Five Books to talk classical liberalism with your family over the holidays
Politics at the Christmas table is a classic. Once your relatives know you are somehow “politically minded”, they are likely to pester you with their own views on current events. Yet if you share a broadly classical liberal perspective, you are likely to run into troubles. These ideas are sometimes difficult to grasp, particularly because they build on concepts which are very far from the instinctive attitude of many.
How to have a good conversation, even before a slice of Panettone (because Panettone is what you eat at Christmas, isn’t it)? Perhaps that is not the right time for an academic show off, but some good arguments. A little bit of irony, aided by simple and clear examples, can help in insinuating some doubts in your statist friends.
These are five books, any of which could be seen as a good “manual of conversation” in the classical liberal tradition.
1. Frederic Bastiat’s Economic Sophisms. Bad ideas die hard. Which is rather depressing but, on the other hand, it means that whatever bizarre argument for bigger government we face today, Frederic Bastiat faced it before us. Bastiat died at 49 and he had a short, but tremendously productive, career as an economist and a journalist. May we have a fraction of an ounce of his clarity and wit.
2. Milton and Rose Friedman’s Free to Choose. Remember the examples, but even more the tone. The Friedmans took their opponents seriously ad could write lightly and respectfully. The book is still an inspiration, but the TV series on which is based even more so. Friedman knew how to teach, and that comes out spectacularly.
3. Tyler Cowen’s Big Business: A Love Letter to an American Anti-Hero is a great read. It will help you in countering the fashionable arguments against business – which means big business, as somehow small businesses is graciously considered acceptable (anti-market people like bonsai business, in a sense: born small and kept small). If you have a pugnacious socialist aunt, be sure you read this before confronting her. (And in case you missed it, Arnold Kling reviewed this title here in May.)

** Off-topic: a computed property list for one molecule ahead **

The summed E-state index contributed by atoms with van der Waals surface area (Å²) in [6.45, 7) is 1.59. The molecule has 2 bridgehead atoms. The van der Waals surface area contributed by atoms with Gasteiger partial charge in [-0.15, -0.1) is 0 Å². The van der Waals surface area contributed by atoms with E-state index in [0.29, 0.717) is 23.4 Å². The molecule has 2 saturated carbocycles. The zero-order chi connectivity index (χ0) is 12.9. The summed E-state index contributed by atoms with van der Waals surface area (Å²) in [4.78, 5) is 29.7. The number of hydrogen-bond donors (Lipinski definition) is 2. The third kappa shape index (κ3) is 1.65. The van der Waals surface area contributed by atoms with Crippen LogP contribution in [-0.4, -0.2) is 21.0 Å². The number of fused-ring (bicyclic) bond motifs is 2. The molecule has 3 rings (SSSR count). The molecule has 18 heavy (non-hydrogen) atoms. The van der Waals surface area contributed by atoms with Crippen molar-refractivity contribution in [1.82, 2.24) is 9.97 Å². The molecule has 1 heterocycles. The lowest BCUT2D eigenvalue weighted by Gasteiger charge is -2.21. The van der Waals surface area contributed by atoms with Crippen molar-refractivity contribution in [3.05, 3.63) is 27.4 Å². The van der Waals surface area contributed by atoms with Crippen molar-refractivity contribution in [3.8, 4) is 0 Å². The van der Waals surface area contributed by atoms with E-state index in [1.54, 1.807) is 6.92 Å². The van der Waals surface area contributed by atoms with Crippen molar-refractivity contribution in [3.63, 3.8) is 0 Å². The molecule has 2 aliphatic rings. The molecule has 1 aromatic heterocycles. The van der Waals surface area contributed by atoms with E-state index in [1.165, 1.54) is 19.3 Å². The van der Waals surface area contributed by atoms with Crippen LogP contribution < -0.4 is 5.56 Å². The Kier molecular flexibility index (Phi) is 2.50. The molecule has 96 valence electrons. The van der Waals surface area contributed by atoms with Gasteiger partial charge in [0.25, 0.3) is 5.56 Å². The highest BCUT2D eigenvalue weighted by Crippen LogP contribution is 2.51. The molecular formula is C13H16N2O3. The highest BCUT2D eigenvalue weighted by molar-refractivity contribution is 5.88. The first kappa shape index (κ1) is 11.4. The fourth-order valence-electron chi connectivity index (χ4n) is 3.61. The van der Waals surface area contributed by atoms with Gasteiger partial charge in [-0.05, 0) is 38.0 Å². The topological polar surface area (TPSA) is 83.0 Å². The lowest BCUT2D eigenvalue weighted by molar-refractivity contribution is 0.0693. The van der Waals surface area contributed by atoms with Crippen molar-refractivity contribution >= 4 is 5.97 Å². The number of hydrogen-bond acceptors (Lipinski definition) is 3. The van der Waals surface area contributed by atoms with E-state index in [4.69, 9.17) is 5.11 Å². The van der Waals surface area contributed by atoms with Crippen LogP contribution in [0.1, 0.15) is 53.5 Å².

4. Larry White’s The Clash of Economic Ideas is the introduction to the history of economic thought everybody should read. You’ll enjoy it, even if your interest in the subject is limited. The book gives you a good pictures of the big debates in the last century and helps you in understanding how economic debates are with history and political culture at large. (And again in case you missed it, Larry spoke with EconTalk host Russ Roberts about this book in this episode.)
5. A few years ago, Geoffrey Wood collected 50 Economic Fallacies Exposed for the Institute of Economic Affairs. That’s the book you need to bring with you to dinner, on your phone, ready to give it a glimpse during the conversation with your statist relatives and friends. They will say something that Wood has most likely already exposed for good.